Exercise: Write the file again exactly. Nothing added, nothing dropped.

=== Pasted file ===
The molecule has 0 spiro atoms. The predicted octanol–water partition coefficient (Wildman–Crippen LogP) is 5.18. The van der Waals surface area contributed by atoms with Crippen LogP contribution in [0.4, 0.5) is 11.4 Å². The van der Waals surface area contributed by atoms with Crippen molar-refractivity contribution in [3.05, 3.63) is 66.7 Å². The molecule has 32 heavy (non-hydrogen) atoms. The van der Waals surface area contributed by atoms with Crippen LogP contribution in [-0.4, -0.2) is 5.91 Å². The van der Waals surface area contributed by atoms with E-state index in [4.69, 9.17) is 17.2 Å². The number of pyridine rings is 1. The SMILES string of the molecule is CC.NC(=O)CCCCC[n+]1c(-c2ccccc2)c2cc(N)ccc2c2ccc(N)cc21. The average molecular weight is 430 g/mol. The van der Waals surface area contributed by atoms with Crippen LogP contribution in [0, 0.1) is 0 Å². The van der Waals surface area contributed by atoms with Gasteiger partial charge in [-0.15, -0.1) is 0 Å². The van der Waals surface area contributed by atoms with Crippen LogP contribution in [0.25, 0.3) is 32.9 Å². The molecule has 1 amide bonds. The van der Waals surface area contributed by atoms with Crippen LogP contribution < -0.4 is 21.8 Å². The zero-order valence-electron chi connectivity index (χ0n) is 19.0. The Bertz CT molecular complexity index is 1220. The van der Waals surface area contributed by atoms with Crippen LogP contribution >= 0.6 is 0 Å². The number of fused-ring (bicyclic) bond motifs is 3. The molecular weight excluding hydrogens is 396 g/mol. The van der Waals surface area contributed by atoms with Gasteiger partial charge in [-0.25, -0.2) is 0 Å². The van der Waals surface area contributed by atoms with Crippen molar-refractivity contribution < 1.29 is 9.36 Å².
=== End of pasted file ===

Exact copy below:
The molecule has 0 spiro atoms. The predicted octanol–water partition coefficient (Wildman–Crippen LogP) is 5.18. The van der Waals surface area contributed by atoms with Crippen LogP contribution in [0.4, 0.5) is 11.4 Å². The van der Waals surface area contributed by atoms with Crippen molar-refractivity contribution in [3.05, 3.63) is 66.7 Å². The molecule has 32 heavy (non-hydrogen) atoms. The van der Waals surface area contributed by atoms with Crippen LogP contribution in [-0.4, -0.2) is 5.91 Å². The van der Waals surface area contributed by atoms with E-state index in [4.69, 9.17) is 17.2 Å². The number of pyridine rings is 1. The SMILES string of the molecule is CC.NC(=O)CCCCC[n+]1c(-c2ccccc2)c2cc(N)ccc2c2ccc(N)cc21. The average molecular weight is 430 g/mol. The van der Waals surface area contributed by atoms with Crippen LogP contribution in [0, 0.1) is 0 Å². The van der Waals surface area contributed by atoms with Gasteiger partial charge in [-0.15, -0.1) is 0 Å². The van der Waals surface area contributed by atoms with Crippen LogP contribution in [0.25, 0.3) is 32.9 Å². The molecule has 1 amide bonds. The van der Waals surface area contributed by atoms with Crippen LogP contribution < -0.4 is 21.8 Å². The zero-order valence-electron chi connectivity index (χ0n) is 19.0. The Bertz CT molecular complexity index is 1220. The van der Waals surface area contributed by atoms with Crippen LogP contribution >= 0.6 is 0 Å². The number of fused-ring (bicyclic) bond motifs is 3. The molecular weight excluding hydrogens is 396 g/mol. The van der Waals surface area contributed by atoms with Gasteiger partial charge in [-0.25, -0.2) is 0 Å². The van der Waals surface area contributed by atoms with Crippen molar-refractivity contribution < 1.29 is 9.36 Å².